DIASPORA PROJECT UPDATE:
*NOTE: fictional alternate history
As the Apollo program drew to a close in the late 1980s, plans were being laid for a permanent presence off-world. Both an orbital space station and an operational lunar base were in the works, as well as the first manned mission to Mars. A requirement for any of these projects was a heavy-lift capability that didn't exist at the time.
In 1986, NASA issued a request for proposals for a heavy-lift launch vehicle, using off-the-shelf technology where possible, and developing re-usable systems where possible. Thiokol and Martin Marietta updated components that they had developed for the aborted space shuttle program, and Rockwell International weighed in with an uprated Saturn S-II second stage. The first all-up test launch was on April 11, 1988, and the Ares-1B was declared operational on September 4, 1990.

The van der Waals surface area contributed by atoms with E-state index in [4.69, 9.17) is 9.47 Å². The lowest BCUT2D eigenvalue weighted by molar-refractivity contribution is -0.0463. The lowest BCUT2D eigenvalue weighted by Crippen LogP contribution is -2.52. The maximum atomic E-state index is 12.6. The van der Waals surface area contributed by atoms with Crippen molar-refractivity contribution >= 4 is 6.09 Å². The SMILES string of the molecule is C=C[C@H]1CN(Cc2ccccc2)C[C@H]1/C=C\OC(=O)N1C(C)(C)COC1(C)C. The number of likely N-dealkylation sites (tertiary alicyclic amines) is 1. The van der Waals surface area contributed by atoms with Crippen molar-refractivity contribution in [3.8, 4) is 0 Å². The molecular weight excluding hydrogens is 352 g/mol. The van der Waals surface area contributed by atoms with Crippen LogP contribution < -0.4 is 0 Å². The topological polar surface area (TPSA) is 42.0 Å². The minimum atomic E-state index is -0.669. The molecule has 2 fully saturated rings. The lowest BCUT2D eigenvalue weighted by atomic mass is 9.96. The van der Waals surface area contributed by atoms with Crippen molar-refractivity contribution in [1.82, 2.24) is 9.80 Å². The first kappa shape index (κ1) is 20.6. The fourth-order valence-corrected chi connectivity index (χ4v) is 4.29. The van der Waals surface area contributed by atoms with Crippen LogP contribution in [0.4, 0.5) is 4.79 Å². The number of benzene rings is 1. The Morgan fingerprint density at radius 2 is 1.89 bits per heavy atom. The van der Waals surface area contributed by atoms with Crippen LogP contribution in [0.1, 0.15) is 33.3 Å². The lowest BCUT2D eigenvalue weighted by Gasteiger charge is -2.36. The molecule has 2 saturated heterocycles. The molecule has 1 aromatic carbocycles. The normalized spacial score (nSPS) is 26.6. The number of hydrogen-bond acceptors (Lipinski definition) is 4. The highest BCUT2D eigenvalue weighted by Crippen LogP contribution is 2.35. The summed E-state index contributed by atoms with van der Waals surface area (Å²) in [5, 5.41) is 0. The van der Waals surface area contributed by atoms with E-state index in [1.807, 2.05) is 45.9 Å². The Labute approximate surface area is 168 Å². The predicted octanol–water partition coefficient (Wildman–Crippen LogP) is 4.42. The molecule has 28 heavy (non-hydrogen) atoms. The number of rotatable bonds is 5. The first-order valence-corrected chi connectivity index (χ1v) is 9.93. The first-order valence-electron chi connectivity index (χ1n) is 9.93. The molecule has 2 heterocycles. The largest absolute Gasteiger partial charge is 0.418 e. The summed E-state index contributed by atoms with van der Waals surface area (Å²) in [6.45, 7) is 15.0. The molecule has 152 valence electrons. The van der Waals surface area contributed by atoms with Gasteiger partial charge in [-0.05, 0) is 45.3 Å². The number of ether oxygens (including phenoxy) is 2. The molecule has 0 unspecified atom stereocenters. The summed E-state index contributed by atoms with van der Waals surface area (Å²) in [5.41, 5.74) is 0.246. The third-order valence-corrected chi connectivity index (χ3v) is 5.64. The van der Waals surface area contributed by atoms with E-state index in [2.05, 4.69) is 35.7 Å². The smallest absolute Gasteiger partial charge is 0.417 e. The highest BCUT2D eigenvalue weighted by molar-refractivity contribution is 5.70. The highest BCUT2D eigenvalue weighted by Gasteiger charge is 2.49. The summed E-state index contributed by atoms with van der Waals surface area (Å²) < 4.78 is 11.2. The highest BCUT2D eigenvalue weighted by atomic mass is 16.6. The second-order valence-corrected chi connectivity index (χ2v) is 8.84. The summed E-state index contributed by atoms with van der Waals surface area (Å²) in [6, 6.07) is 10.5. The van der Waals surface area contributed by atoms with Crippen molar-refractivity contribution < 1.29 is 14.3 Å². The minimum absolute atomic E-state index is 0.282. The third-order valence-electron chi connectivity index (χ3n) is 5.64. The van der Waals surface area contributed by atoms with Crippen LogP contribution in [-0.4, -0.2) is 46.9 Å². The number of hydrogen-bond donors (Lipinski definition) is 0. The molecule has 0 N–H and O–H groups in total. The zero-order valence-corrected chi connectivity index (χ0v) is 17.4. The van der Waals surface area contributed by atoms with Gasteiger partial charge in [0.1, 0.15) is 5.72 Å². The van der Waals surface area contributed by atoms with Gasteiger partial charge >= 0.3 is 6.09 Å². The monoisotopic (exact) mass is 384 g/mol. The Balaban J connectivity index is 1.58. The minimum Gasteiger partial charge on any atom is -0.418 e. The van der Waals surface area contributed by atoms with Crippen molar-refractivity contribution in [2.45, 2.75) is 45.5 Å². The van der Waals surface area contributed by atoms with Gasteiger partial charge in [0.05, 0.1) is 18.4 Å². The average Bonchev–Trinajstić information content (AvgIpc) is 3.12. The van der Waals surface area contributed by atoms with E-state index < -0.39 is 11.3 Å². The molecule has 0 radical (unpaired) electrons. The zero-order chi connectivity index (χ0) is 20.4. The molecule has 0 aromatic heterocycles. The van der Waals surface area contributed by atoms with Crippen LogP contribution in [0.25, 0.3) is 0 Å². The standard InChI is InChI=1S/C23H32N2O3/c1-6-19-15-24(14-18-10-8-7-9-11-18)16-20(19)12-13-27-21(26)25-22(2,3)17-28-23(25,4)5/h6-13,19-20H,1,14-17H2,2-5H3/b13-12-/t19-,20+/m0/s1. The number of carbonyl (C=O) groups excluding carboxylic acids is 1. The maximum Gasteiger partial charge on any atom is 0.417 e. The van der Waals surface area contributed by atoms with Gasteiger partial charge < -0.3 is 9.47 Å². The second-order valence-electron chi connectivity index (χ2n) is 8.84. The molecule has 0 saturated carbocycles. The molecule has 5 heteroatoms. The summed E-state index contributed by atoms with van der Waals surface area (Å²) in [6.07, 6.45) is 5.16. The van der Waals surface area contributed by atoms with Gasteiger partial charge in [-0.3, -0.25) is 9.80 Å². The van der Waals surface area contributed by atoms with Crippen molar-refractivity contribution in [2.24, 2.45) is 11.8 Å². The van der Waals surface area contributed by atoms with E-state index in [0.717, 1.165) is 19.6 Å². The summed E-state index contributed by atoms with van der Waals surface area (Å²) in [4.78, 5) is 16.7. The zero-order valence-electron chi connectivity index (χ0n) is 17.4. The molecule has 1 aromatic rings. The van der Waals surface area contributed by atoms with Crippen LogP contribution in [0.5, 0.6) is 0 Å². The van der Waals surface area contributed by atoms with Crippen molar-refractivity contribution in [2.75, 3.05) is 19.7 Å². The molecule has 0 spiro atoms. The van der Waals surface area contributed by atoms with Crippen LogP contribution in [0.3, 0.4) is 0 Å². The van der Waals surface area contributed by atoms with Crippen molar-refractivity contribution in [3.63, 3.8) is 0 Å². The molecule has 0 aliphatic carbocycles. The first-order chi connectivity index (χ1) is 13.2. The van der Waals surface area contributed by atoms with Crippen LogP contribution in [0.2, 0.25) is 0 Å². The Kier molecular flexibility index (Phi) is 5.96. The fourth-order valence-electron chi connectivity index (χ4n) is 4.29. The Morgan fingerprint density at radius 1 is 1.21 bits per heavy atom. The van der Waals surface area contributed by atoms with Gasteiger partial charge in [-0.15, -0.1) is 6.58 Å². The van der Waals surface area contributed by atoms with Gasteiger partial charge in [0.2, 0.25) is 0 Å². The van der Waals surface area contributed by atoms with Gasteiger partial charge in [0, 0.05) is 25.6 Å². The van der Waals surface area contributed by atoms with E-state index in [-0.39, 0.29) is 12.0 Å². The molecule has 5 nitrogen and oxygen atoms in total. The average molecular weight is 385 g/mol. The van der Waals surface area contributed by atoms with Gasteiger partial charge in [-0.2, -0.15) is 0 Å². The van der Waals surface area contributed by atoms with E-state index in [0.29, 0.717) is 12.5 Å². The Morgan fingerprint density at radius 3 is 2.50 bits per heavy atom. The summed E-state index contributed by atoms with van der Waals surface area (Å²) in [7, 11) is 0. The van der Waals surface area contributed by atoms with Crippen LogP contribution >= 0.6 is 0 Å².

Both Space Station I and Clavius Base largely owe their existence to the Ares-1B's lift capabilities. The Ares HLLV was also instrumental in delivering habitation modules and MAVs (Mars Ascent Vehicles) for the early manned Mars missions.
Presented in the first picture is an exploded view of the Ares-1B launch system. In the second picture is a depiction of the fully assembled stack, with a Saturn V shown for scale.
High-resolution versions, suitable for wallpaper are available on our Facebook page.